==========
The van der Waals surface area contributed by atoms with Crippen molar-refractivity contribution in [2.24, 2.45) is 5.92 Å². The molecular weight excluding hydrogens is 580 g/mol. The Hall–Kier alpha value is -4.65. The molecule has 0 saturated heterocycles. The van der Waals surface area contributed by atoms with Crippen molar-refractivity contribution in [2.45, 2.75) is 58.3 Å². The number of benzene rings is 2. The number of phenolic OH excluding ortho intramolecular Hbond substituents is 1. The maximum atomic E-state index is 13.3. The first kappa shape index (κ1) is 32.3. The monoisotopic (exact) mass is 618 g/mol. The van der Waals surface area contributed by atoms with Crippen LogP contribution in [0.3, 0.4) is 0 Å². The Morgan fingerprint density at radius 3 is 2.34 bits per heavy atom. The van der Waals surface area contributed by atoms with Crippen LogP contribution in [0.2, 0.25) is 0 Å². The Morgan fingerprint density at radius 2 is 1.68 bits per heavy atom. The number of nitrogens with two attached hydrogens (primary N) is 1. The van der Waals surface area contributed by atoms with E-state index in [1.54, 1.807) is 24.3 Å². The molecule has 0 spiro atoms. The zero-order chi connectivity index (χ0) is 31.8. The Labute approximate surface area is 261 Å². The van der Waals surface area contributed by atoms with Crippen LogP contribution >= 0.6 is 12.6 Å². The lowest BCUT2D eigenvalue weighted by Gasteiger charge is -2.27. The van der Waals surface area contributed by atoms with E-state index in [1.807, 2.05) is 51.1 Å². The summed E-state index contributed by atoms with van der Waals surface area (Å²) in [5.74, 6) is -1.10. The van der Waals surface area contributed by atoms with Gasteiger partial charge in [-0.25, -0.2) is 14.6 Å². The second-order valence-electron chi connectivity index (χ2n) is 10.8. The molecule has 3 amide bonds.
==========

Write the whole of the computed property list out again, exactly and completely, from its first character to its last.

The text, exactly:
The van der Waals surface area contributed by atoms with Crippen molar-refractivity contribution in [2.24, 2.45) is 5.92 Å². The molecular weight excluding hydrogens is 580 g/mol. The Hall–Kier alpha value is -4.65. The molecule has 0 saturated heterocycles. The van der Waals surface area contributed by atoms with Crippen molar-refractivity contribution in [2.45, 2.75) is 58.3 Å². The number of benzene rings is 2. The number of phenolic OH excluding ortho intramolecular Hbond substituents is 1. The maximum atomic E-state index is 13.3. The first kappa shape index (κ1) is 32.3. The monoisotopic (exact) mass is 618 g/mol. The van der Waals surface area contributed by atoms with Crippen LogP contribution in [0.3, 0.4) is 0 Å². The Morgan fingerprint density at radius 3 is 2.34 bits per heavy atom. The van der Waals surface area contributed by atoms with Crippen LogP contribution in [0.2, 0.25) is 0 Å². The Morgan fingerprint density at radius 2 is 1.68 bits per heavy atom. The number of nitrogens with two attached hydrogens (primary N) is 1. The van der Waals surface area contributed by atoms with E-state index in [1.54, 1.807) is 24.3 Å². The molecule has 0 spiro atoms. The zero-order chi connectivity index (χ0) is 31.8. The Labute approximate surface area is 261 Å². The van der Waals surface area contributed by atoms with Crippen LogP contribution >= 0.6 is 12.6 Å². The lowest BCUT2D eigenvalue weighted by Gasteiger charge is -2.27. The van der Waals surface area contributed by atoms with E-state index in [1.807, 2.05) is 51.1 Å². The summed E-state index contributed by atoms with van der Waals surface area (Å²) in [5.74, 6) is -1.10. The van der Waals surface area contributed by atoms with Gasteiger partial charge in [-0.25, -0.2) is 14.6 Å². The second-order valence-electron chi connectivity index (χ2n) is 10.8. The molecule has 3 amide bonds.